If you are working this summer, it is entirely possible that you are going to get feedback at your job, whether from a supervising attorney, in a formal evaluation, or just casually from colleagues. Some of the feedback may be great, but some may be difficult to take. How do you handle difficult feedback without letting it get to you?
Here is a secret—most of us are not perfect. We make mistakes. Lots of them. And we sometimes do things that are annoying or not reflections of our best selves. Since it happens to me, I am sure it happens to you too.
I recently went through an exercise where I compiled feedback from my personal and professional network, requesting both positive and not so positive feedback. It was completely anonymous, so there was no way for me to know who provided the feedback, just that it was provided. And you know what? Some of the feedback was a little hard to take. Although much of the feedback was positive, some of the not so great feedback was a little hard to swallow. It was a good reminder to me that we need to be prepared for negative feedback but not let it derail us, since none of us is perfect and we are all a work in progress.
Try to take feedback as what it is: feedback.
In a professional context, feedback – even if it is negative – isn’t necessarily a comment on your competence or even on whether or not your supervisor thinks you are good at what you do. Sometimes, others are just trying to teach you and help you produce work in the way it needs to be produced. Or sometimes, they notice that you do something that may be standing in your way, so by highlighting it, they can bring it to your attention and help you decide whether or not to make a change. But in order to make positive changes based on feedback, you need to be open to it. You need to listen with an open mind and not get defensive. You need to evaluate how you really feel about it but not get incredibly hurt by it. Shutting down isn’t going to get you anywhere. Listening and evaluating may actually make you a better person or a better lawyer.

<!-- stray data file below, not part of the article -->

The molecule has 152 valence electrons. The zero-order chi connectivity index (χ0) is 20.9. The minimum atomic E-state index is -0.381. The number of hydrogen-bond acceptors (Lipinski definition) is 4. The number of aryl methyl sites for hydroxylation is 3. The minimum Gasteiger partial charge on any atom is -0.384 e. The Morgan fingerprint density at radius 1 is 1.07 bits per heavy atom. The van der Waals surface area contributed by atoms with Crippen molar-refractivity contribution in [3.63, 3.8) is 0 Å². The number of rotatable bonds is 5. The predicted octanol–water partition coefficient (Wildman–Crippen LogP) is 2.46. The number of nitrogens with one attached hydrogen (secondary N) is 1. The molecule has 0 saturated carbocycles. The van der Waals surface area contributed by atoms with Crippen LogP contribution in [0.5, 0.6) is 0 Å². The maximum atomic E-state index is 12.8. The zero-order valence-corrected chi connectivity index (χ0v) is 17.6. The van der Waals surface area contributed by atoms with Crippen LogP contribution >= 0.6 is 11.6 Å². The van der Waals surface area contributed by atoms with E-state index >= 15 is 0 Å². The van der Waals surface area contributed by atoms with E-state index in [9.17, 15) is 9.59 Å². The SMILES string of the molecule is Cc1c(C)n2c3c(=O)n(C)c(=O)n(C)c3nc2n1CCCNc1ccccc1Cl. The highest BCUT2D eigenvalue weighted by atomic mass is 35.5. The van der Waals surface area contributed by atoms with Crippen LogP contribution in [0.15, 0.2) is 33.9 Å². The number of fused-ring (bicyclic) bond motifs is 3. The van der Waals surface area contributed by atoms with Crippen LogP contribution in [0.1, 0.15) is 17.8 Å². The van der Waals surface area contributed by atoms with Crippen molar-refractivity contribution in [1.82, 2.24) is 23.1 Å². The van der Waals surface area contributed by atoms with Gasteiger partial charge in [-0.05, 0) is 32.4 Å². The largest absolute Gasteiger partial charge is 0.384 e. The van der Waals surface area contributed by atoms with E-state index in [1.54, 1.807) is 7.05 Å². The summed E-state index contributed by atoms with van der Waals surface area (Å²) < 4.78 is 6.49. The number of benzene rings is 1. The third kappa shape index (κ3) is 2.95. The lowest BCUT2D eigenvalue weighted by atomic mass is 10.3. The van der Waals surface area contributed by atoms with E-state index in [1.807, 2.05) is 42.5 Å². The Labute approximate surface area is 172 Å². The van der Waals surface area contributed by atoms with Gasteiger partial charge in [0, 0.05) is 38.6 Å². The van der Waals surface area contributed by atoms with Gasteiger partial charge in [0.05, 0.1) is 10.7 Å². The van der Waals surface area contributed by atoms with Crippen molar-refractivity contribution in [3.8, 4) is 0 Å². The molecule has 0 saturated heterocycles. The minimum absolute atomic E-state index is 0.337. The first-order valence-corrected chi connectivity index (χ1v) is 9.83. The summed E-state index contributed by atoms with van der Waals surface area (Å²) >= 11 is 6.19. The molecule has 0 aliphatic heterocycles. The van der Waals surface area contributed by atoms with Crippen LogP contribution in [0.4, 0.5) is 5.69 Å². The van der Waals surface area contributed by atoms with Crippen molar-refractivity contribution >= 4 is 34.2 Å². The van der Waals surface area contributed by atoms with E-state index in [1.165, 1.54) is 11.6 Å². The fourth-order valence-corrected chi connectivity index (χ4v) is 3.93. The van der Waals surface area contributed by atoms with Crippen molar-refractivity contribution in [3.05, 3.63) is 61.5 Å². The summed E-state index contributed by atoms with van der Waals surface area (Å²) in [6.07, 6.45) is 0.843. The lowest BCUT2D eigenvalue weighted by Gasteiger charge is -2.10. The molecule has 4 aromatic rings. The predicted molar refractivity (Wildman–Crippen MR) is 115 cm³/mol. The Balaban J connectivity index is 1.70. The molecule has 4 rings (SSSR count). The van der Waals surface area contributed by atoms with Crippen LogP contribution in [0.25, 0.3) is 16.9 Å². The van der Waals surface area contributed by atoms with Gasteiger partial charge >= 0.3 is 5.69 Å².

If you need more information about the feedback to understand it, ask questions when appropriate.
If you can, you may want to have an additional dialogue with the person giving you the feedback so that you can more fully understand it. Of course, you must be in a good place to do this, and not be defensive. Remember, most people don’t require perfection from people who work for them. But they do want you to be open to feedback and able to make changes based on it.
And sometimes, feedback should be ignored.
Sometimes, we get negative or hurtful feedback that is based on a misconception or is just plain wrong. You don’t want to dismiss all feedback, but you are allowed to disagree with it! Just make sure you are evaluating it and then disagreeing with it and not just dismissing it because you don’t want to listen to negative feedback.
I will be honest—at first I became a little defensive myself when I recently got some not so glowing feedback from my network. But when I stopped obsessing over the few lines of negative feedback and instead put it on balance with the overall picture, it was easy to remember that we are all a work in progress and I am constantly working on myself. We can learn a lot from how others view our work and ourselves. Don’t be foolish and get discouraged or dejected from negative feedback. Instead, evaluate it and take it as an opportunity to continue to invest in yourself. I still have a lot to learn as I continue on my professional journey, and I am sure you do too.
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